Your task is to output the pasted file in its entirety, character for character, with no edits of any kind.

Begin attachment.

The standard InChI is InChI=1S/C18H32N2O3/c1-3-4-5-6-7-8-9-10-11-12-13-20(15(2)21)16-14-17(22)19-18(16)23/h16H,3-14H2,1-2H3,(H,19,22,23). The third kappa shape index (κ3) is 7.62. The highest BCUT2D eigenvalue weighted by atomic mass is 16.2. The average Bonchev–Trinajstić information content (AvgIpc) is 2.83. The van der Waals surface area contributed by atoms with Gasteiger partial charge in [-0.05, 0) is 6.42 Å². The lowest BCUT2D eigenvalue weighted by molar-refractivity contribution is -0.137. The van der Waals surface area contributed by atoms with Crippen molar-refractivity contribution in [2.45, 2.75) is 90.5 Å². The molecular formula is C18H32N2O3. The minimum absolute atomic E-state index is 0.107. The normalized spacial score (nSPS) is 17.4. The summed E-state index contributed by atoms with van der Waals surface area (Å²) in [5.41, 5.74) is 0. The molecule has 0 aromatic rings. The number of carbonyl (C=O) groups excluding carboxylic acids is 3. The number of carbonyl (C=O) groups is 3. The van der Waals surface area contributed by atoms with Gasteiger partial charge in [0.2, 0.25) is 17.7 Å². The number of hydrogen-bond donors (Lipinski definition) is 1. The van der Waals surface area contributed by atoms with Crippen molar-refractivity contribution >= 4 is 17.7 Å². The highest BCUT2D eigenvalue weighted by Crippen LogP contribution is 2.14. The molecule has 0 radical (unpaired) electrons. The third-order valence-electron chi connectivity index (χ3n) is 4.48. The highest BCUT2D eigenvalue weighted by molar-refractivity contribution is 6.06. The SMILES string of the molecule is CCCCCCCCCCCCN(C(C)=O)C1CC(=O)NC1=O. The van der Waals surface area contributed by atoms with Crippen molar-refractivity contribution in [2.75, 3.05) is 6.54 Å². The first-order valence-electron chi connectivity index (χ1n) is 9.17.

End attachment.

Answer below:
The standard InChI is InChI=1S/C18H32N2O3/c1-3-4-5-6-7-8-9-10-11-12-13-20(15(2)21)16-14-17(22)19-18(16)23/h16H,3-14H2,1-2H3,(H,19,22,23). The third kappa shape index (κ3) is 7.62. The highest BCUT2D eigenvalue weighted by atomic mass is 16.2. The average Bonchev–Trinajstić information content (AvgIpc) is 2.83. The van der Waals surface area contributed by atoms with Gasteiger partial charge in [-0.05, 0) is 6.42 Å². The lowest BCUT2D eigenvalue weighted by molar-refractivity contribution is -0.137. The van der Waals surface area contributed by atoms with Crippen molar-refractivity contribution in [2.45, 2.75) is 90.5 Å². The molecular formula is C18H32N2O3. The minimum absolute atomic E-state index is 0.107. The normalized spacial score (nSPS) is 17.4. The summed E-state index contributed by atoms with van der Waals surface area (Å²) in [5.41, 5.74) is 0. The molecule has 0 aromatic rings. The number of carbonyl (C=O) groups excluding carboxylic acids is 3. The number of carbonyl (C=O) groups is 3. The van der Waals surface area contributed by atoms with Gasteiger partial charge in [0.2, 0.25) is 17.7 Å². The number of hydrogen-bond donors (Lipinski definition) is 1. The van der Waals surface area contributed by atoms with Crippen molar-refractivity contribution >= 4 is 17.7 Å². The highest BCUT2D eigenvalue weighted by Crippen LogP contribution is 2.14. The molecule has 0 radical (unpaired) electrons. The third-order valence-electron chi connectivity index (χ3n) is 4.48. The highest BCUT2D eigenvalue weighted by molar-refractivity contribution is 6.06. The SMILES string of the molecule is CCCCCCCCCCCCN(C(C)=O)C1CC(=O)NC1=O. The van der Waals surface area contributed by atoms with Crippen molar-refractivity contribution in [2.75, 3.05) is 6.54 Å². The first-order valence-electron chi connectivity index (χ1n) is 9.17.